Dan Blocker

December 10, 1928 – May 13, 1972

My daddy used to say that I was too big to ride and too little to hitch a wagon – no good for a damn thing.


Dan Blocker
Dan Blocker


Don’t know much about Bonanzaology, don’t know much about Hossology. Don’t know dookie about the guy, except that I remember when he died. Also, this is a guy that is the king of all bears. You know what I mean. Truly, the king.

Hoss was part of the cast of the TV show Bonanza. He played the “big lug with a heart of gold” character. Again, you know the type. He was always being taken advantage of, or doing something really stupid, then giving a dumb smile, and everyone was supposed to go, “awww.” I never “got” westerns really. I always thought they were too dusty.

So anyway, Dan Blocker played the character Hoss, from 1959 to 1972. Remember that map that used to burn at the beginning?  Thanks Jody!  Findadeath.com friend Curtis in Sacramento sends us this:  While reading the Dan Blocker page, I noticed something I’d forgotten about. Not sure if you are aware of this, but the map that was at the beginning of the show Bonanza is VERY far off geographically. Reno is actually to the north east of Lake Tahoe by 40 miles and Carson City is about 15 miles due east of the lake.

September 2002 from Findadeath.com ejdmb: It actually is accurate.  Look at where North is pointing in the upper left hand corner.  Then turn it upright & compare it to a regular map of the Reno/Lake Tahoe/Carson City area.  It’s pretty much right on.

Maybe that’s why people always got lost on that show?  Thanks Curtis!

Very good Findadeath.com friend Jim sends us this:  I don’t know if you can use this or not. One of Hoss’s first roles in Hollywood was with the Three Stooges. It’s one of the later Stooges shorts with Joe Besser. (Joe was married…to a woman. I know, I know, I can’t believe it either.) It’s called Outer Space Jitters. It was made in late 1957. Hoss, all done up with (get this) a pig nose prosthesis, is billed as The Goon. He chases Moe and Larry all over the place. (Joe had a clause in his contract–no rough stuff!) If you watch and do a freeze-frame on The Goon, it’s definitely Hoss, maybe a year and a half before Bonanza.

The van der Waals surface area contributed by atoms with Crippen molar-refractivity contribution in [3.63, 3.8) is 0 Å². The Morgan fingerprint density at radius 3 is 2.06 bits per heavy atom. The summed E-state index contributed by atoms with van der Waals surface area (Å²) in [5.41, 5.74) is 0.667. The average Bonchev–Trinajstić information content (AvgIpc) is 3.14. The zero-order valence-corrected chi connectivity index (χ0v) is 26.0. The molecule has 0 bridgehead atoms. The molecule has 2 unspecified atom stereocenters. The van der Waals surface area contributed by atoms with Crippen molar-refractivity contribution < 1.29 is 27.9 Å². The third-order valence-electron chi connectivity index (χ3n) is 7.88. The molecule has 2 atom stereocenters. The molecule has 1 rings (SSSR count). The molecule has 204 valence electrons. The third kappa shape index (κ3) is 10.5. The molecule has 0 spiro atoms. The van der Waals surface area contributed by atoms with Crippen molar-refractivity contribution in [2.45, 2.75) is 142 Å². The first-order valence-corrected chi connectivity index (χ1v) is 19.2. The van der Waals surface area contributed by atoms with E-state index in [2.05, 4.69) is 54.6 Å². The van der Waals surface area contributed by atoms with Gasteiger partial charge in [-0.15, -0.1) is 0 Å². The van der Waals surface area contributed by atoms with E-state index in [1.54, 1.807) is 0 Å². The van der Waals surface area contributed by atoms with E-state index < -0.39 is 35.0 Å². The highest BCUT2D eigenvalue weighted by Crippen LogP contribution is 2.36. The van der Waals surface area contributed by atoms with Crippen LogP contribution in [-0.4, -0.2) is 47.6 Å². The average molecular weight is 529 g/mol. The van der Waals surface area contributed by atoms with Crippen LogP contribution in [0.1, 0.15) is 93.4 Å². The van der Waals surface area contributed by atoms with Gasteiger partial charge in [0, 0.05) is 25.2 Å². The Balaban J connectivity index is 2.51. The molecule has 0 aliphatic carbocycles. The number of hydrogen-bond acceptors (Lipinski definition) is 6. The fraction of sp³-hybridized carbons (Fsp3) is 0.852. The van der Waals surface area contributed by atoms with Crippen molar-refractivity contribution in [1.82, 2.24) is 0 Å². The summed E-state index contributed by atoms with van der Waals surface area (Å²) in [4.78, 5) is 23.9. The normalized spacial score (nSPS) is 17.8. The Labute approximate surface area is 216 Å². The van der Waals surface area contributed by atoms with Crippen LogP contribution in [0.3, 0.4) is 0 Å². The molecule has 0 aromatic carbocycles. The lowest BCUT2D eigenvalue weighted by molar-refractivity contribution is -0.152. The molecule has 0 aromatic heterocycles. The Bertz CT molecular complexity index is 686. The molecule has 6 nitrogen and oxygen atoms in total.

Hoss and The Stooges. Does life get any better?  Cool stuff, Jim.  Thanks!


He was a Sunday night fixture for many years, and during the show’s hiatus in 1972, Mr. Blocker got ill. He lived in the Hancock Park area of Los Angeles,

very close to where Nat King Cole lived. He was born in Texas, but had lived in LA for 17 years. By this time, he had four children, twins Debra Lee & Danna Lynn, and sons David and Dirk. I used to see a lot of Dirk in the movies and television a few years back, but that was a few years back.


So anyway, on April 29, 1972, Dan entered the Daniel Freeman Memorial Hospital in Inglewood, for gall bladder surgery.


Very close to Ella Fitzgerald’s diabetic foot clinic.  According to what I can gather, the surgery went okay, but he developed a blood clot in his lung, and 14 days later, on the 13th of May, he died. He was only 43 years old.




Two days later, ol’ Hoss was shipped back to his native Texas, where they do everything big. He is now buried in Woodmen Cemetery in De Kalb, Texas.

Findadeath.com friend Patty Webster sends us this:  Liked your Dan Blocker page. I was around when he went to the mortuary, where I worked. It took eight men to put him in his solid oak casket.  He also wanted his boots on, and they had trouble getting them on.  They did get them on, but rumor has it it also took three men.

The average amount of death certificates are 3-4 per person.  His lawyer ordered 100.


Death Hag Valerie Jung Gilbert visited Dan’s grave, and provided this picture.  Thanks, Valerie!


Since his death was so sudden, it really threw the Bonanza people off, that on top of the fact that they moved the show from its regular Sunday night slot, and put it up against Maude on Tuesdays. Don’t mess with Bea. The show was cancelled half way through the next season.

Trivia from Findadeath.com friend Jim:

Seems old Hoss was a reaaaaaaaaaaal tightwad. Close with a buck, a cheapskate etc. Worse than Rudy Vallee and Fred MacMurray (two other legendary freeloaders).

Hoss got involved with road racing in the late 1960s and owned a car called “The Vinegeroon.” It was built and maintained by Nickey Chevrolet in Chicago. Dan and Nickey owner Jack Stephani were friends. Hoss would come to town (always at Jack’s expense) for personal appearances at the dealership. He’d wear the Hoss hat and Hoss vest from Bonanza and shake hands and kiss babies, etc. Nice guy, but incredibly cheap. How cheap? While in town he never stayed in a hotel. Ever. Jack Stephani had a sofa bed in his office at Nickey Chevrolet, and Hoss would sack on the property. Stephani’s flunkies would lock the gates at closing time, and turn the guard dogs loose with Hoss inside. He’d watch TV by himself, and drift off to sleep in the middle of a used car lot at Irving Park Road and the Kennedy Expressway.